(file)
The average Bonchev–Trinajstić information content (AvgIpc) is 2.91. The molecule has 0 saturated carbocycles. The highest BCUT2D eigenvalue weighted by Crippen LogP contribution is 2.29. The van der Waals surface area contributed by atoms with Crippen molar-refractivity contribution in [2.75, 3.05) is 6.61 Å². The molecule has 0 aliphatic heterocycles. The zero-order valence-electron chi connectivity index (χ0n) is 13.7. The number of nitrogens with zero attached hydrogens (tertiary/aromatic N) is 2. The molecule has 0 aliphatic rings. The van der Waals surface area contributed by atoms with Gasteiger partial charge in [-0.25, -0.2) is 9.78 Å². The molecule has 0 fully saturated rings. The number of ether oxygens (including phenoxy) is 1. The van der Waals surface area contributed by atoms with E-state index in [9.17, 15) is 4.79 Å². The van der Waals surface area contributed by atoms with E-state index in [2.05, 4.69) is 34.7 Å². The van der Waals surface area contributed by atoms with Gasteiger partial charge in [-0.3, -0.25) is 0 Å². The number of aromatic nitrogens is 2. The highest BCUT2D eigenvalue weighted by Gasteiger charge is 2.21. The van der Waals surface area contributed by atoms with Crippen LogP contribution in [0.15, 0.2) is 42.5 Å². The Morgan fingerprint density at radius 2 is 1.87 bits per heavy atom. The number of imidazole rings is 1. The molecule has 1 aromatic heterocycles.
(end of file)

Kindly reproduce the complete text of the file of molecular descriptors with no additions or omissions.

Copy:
The average Bonchev–Trinajstić information content (AvgIpc) is 2.91. The molecule has 0 saturated carbocycles. The highest BCUT2D eigenvalue weighted by Crippen LogP contribution is 2.29. The van der Waals surface area contributed by atoms with Crippen molar-refractivity contribution in [2.75, 3.05) is 6.61 Å². The molecule has 0 aliphatic heterocycles. The zero-order valence-electron chi connectivity index (χ0n) is 13.7. The number of nitrogens with zero attached hydrogens (tertiary/aromatic N) is 2. The molecule has 0 aliphatic rings. The van der Waals surface area contributed by atoms with Gasteiger partial charge in [-0.25, -0.2) is 9.78 Å². The molecule has 0 fully saturated rings. The number of ether oxygens (including phenoxy) is 1. The van der Waals surface area contributed by atoms with E-state index in [9.17, 15) is 4.79 Å². The van der Waals surface area contributed by atoms with E-state index in [2.05, 4.69) is 34.7 Å². The van der Waals surface area contributed by atoms with Gasteiger partial charge in [-0.3, -0.25) is 0 Å². The number of aromatic nitrogens is 2. The highest BCUT2D eigenvalue weighted by Gasteiger charge is 2.21. The van der Waals surface area contributed by atoms with Crippen LogP contribution in [0.15, 0.2) is 42.5 Å². The Morgan fingerprint density at radius 2 is 1.87 bits per heavy atom. The number of imidazole rings is 1. The molecule has 1 aromatic heterocycles.